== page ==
January 29, 2011

Roaming festival hawkers

The Thiagaraja aradhana just got over.

This annual event is an occasion for musicians to pay tribute to one of the greatest composer of Carnatic music, Thiagaraja at the place of his samadhi in the small town of Thiruvaiyaru, close to Thanjavur.

Over five days and nights, 400 plus artistes perform for ten to fifteen minutes on a stage that faces Thiagaraja's shrine.

It is an anjali for musicians, vidwans and rasikas.

Over the years, a mela has grown around this event, much like a festival. This has given a different dimension to the aradhana. While the concerts carry on back to back, morning to late night, townsfolk and Thanjavureans and visitors to the aradhana can also soak in the mela.

Ram Bhat who runs the popular Matsya Restaurant in Egmore and his wife was at Thiruvaiyaru this week; while Ram's wife enjoyed the concerts Ram and I decided to explore the fringes of the fest.

Our first stop was the famed Andavar joint in the town centre known for its Asoka halwa. Passing by this landmark the previous evening, I had seen lots of people sitting at tables and assumed that besides halwa, Andavar would also serve great tiffin.

It did not as we got to know when Ram and I checked in. Two kinds of halwa, a variety of savouries fresh from the kitchen is what you get here. And as a recent concession, Andavar serves only curd rice, sambar and pickle at lunch time. And you can have halwa as dessert.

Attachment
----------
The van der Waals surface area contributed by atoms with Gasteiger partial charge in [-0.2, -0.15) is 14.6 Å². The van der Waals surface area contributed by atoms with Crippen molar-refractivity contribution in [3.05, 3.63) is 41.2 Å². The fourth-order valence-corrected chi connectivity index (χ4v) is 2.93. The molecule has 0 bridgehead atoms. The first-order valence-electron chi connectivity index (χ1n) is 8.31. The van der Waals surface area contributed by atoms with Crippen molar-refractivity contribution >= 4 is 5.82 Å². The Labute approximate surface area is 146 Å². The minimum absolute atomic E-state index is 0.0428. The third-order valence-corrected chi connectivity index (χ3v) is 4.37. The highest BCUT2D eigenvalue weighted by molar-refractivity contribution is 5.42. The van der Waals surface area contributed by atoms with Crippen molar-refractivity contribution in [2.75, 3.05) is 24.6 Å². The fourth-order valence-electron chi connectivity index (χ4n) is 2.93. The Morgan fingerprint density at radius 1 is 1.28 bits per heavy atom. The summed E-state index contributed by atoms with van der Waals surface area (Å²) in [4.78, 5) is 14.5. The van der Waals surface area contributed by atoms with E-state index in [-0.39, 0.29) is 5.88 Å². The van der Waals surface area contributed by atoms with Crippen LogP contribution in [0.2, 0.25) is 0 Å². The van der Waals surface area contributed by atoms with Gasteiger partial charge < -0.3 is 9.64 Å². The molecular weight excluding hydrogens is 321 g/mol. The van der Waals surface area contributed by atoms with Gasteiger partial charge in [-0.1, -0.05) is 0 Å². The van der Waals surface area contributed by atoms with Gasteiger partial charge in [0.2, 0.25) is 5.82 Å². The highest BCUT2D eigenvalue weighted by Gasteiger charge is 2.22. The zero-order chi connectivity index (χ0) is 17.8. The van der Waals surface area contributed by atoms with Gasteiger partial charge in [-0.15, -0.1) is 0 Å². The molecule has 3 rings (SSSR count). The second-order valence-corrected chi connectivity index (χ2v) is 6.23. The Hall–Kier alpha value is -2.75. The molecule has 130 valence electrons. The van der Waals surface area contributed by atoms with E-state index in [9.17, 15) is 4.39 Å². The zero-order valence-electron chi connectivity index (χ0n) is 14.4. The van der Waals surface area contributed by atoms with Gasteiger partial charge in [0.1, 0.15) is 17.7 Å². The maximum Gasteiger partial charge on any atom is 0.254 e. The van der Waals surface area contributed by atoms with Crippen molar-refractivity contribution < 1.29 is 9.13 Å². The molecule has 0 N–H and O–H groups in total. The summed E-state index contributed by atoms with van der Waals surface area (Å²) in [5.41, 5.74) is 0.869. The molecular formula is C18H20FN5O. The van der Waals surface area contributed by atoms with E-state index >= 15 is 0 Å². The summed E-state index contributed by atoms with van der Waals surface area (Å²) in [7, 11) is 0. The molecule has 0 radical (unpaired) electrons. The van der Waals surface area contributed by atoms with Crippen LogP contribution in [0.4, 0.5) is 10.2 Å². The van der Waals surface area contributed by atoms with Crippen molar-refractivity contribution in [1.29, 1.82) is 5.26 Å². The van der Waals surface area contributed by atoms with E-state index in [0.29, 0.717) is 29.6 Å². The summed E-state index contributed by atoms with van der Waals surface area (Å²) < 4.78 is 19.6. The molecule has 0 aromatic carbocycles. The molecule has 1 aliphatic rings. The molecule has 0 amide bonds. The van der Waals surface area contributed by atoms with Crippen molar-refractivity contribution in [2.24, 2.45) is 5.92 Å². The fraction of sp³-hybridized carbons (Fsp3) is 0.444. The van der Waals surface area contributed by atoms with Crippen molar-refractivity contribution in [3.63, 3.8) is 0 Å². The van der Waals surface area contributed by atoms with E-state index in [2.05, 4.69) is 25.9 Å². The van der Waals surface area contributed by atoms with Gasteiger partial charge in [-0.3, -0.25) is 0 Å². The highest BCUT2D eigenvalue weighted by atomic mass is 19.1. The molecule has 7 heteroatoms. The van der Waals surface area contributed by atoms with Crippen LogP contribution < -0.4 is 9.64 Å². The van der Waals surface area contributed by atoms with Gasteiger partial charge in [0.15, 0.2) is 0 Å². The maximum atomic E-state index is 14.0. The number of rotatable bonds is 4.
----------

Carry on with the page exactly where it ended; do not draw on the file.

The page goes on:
Ram had already done a recce of the bylanes of this town and was disappointed that not a single food hawker could offer something local. So since a fiery molaga bajji had fired his mouth and he wanted to find out the cause of the fieriness, we went back to the makeshift shop and realised that the hawker sprinkled chilli powder on the molaga bajjis!

We located a few hawkers selling paniyaram. They were good.

But Ram said he could not find local toys or crafts here.

All that was sold was either plastic or cheap, imported stuff. And they were sold by a community of people who travelling around the state, from festival to festival. From towns to cities to villages.

These nomad hawkers lead a life of their own and it is governed by a calendar of festivals. At temples and mosques and churches.

One week they are at a teppam or thai poosam celebration, the next they head to Thiruvaiyaru. It is a mentally-databased calendar that keeps their business going.

They are in Mylapore for the Panguni fest of Sri Kapali Temple, they are at the Annai Vailankanni feast in Besant Nagar and in Nagapattinam and of late, they have included the annual Mylapore Festival in their calendar.

Truly a fascinating life of a colorful community.

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